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Heard Around the West

Brief by Betsy Marston

Western Life – July 2001 – Colorado Central Magazine

Bouncing Bambi

Boing, boing, boing … Ridgway, Colo., sculptor Clifton Barr looked up from work in his metal and wood studio and saw a large, antlered deer “jumping like a bucking horse” in the neighbor’s yard, reports the Ouray County Plaindealer. Barr did a double take and took off his glasses just to make sure, but when he walked outside the deer was still bouncing. On a trampoline. “He gave me one look and with a leap” — this one off the trampoline — “he was off and running.”

A Bird-Dog?

Dogs often make the lives of mail carriers difficult, but if you’re walking the streets of Newton, Calif., watch out for the wild turkeys. A 30-pound bird seems to have declared war on mailman Tim Hoban, according to The Los Angeles Times. “He sees me,” Hoban says, “hunches up his back, spreads his wings, goes gobble, gobble and charges right at me.” Hoban, who at 5 feet 9 inches is only 15 inches taller than his nemesis, has been told by his supervisors that he doesn’t have to deliver mail to 20 homes in the big bird’s territory.

A Proud Mom and Pop

If you’re a national environmental group asking for support, perhaps it’s best not to immediately assume the worst in Washington, D.C., just because a Republican administration moved in. Wilderness Society fund-raisers found that out when they started calling some lapsed members in Kansas. “After all,” the pitch went, “we have to fight Bush and Norton.” Is that so, responded one couple, who then revealed that they were the parents of new Interior Secretary Gale Norton. According to The Denver Post, Norton’s parents said they were proud of their daughter and saw no need for battle. The Wilderness Society “still hopes (the Nortons) will renew their membership.”

Cheesy Artwork

Do you want cheese on that? Maybe not, but what’s a Wyoming town to do when a New York artist decides to drape a local house, inside and out, with 10,000 pounds of melted cheese?

If you’re the administrator of Powell, pop. 5,300, you work out an agreement with the artist, Cosimo Cavallaro, and strongly urge him to time his flowing art for cool weather. “I’m suggesting a fall date,” administrator Jim Wysocki told the Billings Gazette, “to avoid things like odor as much as possible.” Keeping the house as an objet d’art through the summer might strain the tolerance of neighbors, although local mice and squirrels will likely grow in their enthusiasm.

Cavallaro plans to return to the Big Apple when the project’s done, leaving the Big Cheeseball behind. Which is why Wysocki wants the city to reserve the right to tear down the house of cheese before it can be nibbled away.

In The Dark

All those jokes on the Internet about electricity-deprived yet totally frivolous California seem to have rankled. Now, a letter that purports to be from “The Californians” tells the rest of the West a thing or two. Things like “California ranks 48th in the nation in power consumed per person, and California grows more than half the nation’s fruit, nuts and vegetables.” And now we’re told imperiously, “We’re keeping them. We need something to eat when the power goes out.”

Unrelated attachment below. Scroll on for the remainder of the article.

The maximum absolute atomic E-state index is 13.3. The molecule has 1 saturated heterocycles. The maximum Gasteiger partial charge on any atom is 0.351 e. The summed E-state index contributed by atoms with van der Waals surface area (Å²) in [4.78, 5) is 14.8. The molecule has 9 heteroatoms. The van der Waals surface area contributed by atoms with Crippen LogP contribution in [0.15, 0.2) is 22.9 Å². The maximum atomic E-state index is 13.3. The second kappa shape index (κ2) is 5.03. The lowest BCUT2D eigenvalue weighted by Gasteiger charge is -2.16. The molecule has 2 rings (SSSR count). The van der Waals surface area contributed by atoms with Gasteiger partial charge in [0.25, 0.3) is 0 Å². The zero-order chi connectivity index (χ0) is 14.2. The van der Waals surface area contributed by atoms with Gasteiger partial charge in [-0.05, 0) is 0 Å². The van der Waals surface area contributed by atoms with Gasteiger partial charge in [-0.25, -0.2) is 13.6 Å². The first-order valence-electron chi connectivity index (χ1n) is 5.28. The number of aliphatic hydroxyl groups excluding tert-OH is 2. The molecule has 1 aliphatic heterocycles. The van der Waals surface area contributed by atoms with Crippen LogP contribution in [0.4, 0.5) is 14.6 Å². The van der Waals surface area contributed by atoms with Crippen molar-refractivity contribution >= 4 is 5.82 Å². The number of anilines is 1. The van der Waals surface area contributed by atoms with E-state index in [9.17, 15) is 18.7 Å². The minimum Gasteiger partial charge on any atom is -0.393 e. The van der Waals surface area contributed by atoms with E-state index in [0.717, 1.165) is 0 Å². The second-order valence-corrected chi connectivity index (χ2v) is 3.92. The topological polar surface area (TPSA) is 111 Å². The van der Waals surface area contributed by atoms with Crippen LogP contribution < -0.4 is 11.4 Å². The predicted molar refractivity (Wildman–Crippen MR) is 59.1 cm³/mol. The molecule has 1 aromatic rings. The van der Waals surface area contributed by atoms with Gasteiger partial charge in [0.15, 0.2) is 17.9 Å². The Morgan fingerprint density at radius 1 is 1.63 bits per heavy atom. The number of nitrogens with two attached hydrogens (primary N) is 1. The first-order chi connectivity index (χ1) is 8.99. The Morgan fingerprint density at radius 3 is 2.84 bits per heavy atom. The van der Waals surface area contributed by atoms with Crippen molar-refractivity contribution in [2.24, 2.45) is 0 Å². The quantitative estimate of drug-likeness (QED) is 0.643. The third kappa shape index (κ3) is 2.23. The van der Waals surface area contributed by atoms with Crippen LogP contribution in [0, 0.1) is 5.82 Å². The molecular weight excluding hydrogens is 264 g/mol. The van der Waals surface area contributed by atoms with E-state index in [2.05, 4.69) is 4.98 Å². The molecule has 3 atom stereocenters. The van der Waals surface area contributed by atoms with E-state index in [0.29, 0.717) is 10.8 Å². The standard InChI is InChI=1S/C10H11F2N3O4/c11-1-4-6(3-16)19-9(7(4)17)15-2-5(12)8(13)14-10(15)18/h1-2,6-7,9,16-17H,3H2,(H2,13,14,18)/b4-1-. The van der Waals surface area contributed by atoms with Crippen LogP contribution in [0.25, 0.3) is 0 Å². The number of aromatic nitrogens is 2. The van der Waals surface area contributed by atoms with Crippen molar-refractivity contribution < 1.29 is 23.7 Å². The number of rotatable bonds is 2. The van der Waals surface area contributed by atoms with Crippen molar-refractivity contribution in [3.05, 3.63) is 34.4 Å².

Cultural Coast

Meanwhile, California continues to lead the way, culturally. First, there’s the road-rage trial in San Jose, featuring a 27-year-old man who’s accused of scooping a fluffy bichon frise out of the open window of a car on a stalled freeway, then flinging the little dog into traffic. The pet was run over.

Second, there’s the decision by San Francisco to grant up to $50,000 to city workers who suffer from “gender dysphoria,” in which the patient feels he or she was born the wrong sex. The city’s new health package also adds acupuncture, infertility treatment and Viagra. The estimated annual cost to taxpayers of the added benefits is $683,000, reports the San Francisco Chronicle.

Fond of Ferrets

In suburban Aurora, Colo., a champion of ferrets is battling both the city and some of his neighbors. They say harboring a few of the sinuous animals is fine, but 80 ferrets?

Randy Horton, a former fishing boat captain, says he fell in love with ferrets after one named Hilarious Harvey saved his life seven years ago. Its antics banished his depression after a heart attack. “He gave me a whole new lease on life,” Horton told The Denver Post. A grateful Horton and his wife, Gloria, have turned all but one room in their house over to the scampering pets, as well as transforming their backyard into an amusement park they call Ferretland USA. It’s become an outing for some in the Denver area who own ferrets or who want to adopt one from the nonprofit refuge.

Last year Horton took in 650 abandoned or abused ferrets and put 549 out for adoption.

Betsy Marston is New Media Editor for High Country News ( She can be reached at HCN, Box 1090, Paonia, CO 81428 or